“The city that makes Rome blush”

An aerial view taken in 2009 shows Palmyra's impressive amphitheater. Immediately behind it is the 3,600-foot long colonnade that welcomed visitors to the city. (Christophe Charon / AFP/Getty Images)

An aerial view taken in 2009 shows Palmyra’s impressive amphitheater. Immediately behind it is the 3,600-foot long colonnade that welcomed visitors to the city. (Christophe Charon / AFP/Getty Images)

The City that Makes Rome Blush: Five Reasons Why Palmyera’s Ruins Are So Important,” by Caroline Miranda (what a name!) of the Los Angeles Times, wrote a fascinating piece in the days leading up to the ancient Syrian city’s capture by ISIS. Included is a video by the BBC that shows some of the Roman ruins there.

ISIS apparently has not begun destroying it yet, and the civilized world hopes that it will not. UNESCO officials visited the World Heritage Site before ISIS troops arrived to call for its protection, to hope that violence (military or religious) will not be wreaked upon it.

Here is a quote from Miranda that sums up Palmyra’s allure:

“It makes Rome blush,” says Stephennie Mulder, an archaeologist and professor of Middle Eastern Studies at the University of Texas at Austin. “When you approach the site, it rises out of the desert like some sort of a mirage out of a fairy tale.”

Palmyrenes refer to their home lovingly as “the bride of the desert.”

Detail of Palmyrene arch. (BBC)

Detail of Palmyrene arch. (BBC)

The rationale for this destruction by ISIS of ancient ruins is difficult for Westerners to parse. ISIS apparently wants to destroy any vestige of civilization that existed before the rise of Islam in the Middle Ages. This reason may be admixed with notions of idolatry. But let’s not heap all the blame on ISIS. The Saudi royal family is apparently behind that society’s destruction of Mecca under the heel of modern architecture – for similar reasons.

About David Brussat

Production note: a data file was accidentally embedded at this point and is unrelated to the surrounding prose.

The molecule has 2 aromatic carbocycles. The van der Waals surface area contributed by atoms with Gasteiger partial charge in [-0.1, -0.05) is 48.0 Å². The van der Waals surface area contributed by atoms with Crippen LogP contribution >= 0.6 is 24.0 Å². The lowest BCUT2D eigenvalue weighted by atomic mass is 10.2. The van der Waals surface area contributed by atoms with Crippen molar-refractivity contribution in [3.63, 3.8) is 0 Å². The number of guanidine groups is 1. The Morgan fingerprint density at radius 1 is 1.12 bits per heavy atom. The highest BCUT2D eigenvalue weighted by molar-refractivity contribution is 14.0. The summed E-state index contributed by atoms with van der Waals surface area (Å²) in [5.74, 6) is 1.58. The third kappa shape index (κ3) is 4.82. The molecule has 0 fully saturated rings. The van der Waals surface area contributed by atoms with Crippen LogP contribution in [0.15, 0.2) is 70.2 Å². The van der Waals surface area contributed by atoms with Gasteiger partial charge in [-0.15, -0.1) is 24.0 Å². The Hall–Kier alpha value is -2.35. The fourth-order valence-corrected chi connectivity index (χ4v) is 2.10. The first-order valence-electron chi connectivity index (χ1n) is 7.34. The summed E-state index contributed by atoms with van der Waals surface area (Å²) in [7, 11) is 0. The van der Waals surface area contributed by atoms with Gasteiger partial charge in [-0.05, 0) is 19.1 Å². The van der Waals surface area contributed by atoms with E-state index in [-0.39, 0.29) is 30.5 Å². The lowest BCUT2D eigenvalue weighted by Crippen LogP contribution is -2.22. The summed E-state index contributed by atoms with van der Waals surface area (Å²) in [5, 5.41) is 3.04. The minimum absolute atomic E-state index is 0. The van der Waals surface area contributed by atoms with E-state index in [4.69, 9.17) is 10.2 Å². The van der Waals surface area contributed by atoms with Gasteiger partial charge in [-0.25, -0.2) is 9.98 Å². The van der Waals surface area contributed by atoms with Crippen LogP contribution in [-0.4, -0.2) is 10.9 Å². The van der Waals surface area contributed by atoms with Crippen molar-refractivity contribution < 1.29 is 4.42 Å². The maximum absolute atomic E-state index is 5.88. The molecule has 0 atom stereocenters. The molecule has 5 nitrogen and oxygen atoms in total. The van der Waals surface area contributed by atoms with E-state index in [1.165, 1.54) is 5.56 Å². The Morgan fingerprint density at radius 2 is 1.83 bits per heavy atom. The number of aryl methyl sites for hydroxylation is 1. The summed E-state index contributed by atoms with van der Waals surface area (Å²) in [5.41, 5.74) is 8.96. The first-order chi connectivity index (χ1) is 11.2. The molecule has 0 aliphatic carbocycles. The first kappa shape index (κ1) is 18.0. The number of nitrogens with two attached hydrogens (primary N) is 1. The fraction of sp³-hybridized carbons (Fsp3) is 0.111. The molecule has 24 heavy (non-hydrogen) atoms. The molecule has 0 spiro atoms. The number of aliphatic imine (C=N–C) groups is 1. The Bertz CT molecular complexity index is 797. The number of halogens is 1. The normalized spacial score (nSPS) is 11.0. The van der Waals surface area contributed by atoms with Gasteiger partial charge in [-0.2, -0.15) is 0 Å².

For a living, I edit the writing of some of the nation's leading architects, urbanists and design theorists. This blog was begun in 2009 as a feature of the Providence Journal, where I was on the editorial board and wrote a weekly column of architecture criticism for three decades. Architecture Here and There fights the style wars for classical architecture and against modern architecture, no holds barred. My freelance writing and editing on that topic and others addresses issues of design and culture locally and globally. I am a fellow of the Royal Society of the Arts, and a member of the board of the New England chapter of the Institute of Classical Architecture & Art, which bestowed an Arthur Ross Award on me in 2002. I work from Providence, R.I., where I live with my wife Victoria, my son Billy and our cat Gato. If you would like to invest your prose with even more style and clarity, please email me at my consultancy, dbrussat@gmail.com, or call 401.351.0457. Testimonial: "Your work is so wonderful - you now enter my mind and write what I would have written." - Nikos Salingaros, mathematician at the University of Texas, architectural theorist and author of many books.
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3 Responses to “The city that makes Rome blush”

  1. Warren Lutzel says:

    “See Palmyra before I die?”

    Like

  2. Inexplicable, and yet the supposedly responsible Sunnis have been getting away with this sort of thing for years, but since it’s in their own backyard… and not, um, Christian…

    Like

  3. Michael Behrendt says:

    David, Thank you for sharing this outstanding article with the compelling photos. So sad. The utter depravity of this group. Michael Behrendt

    Like

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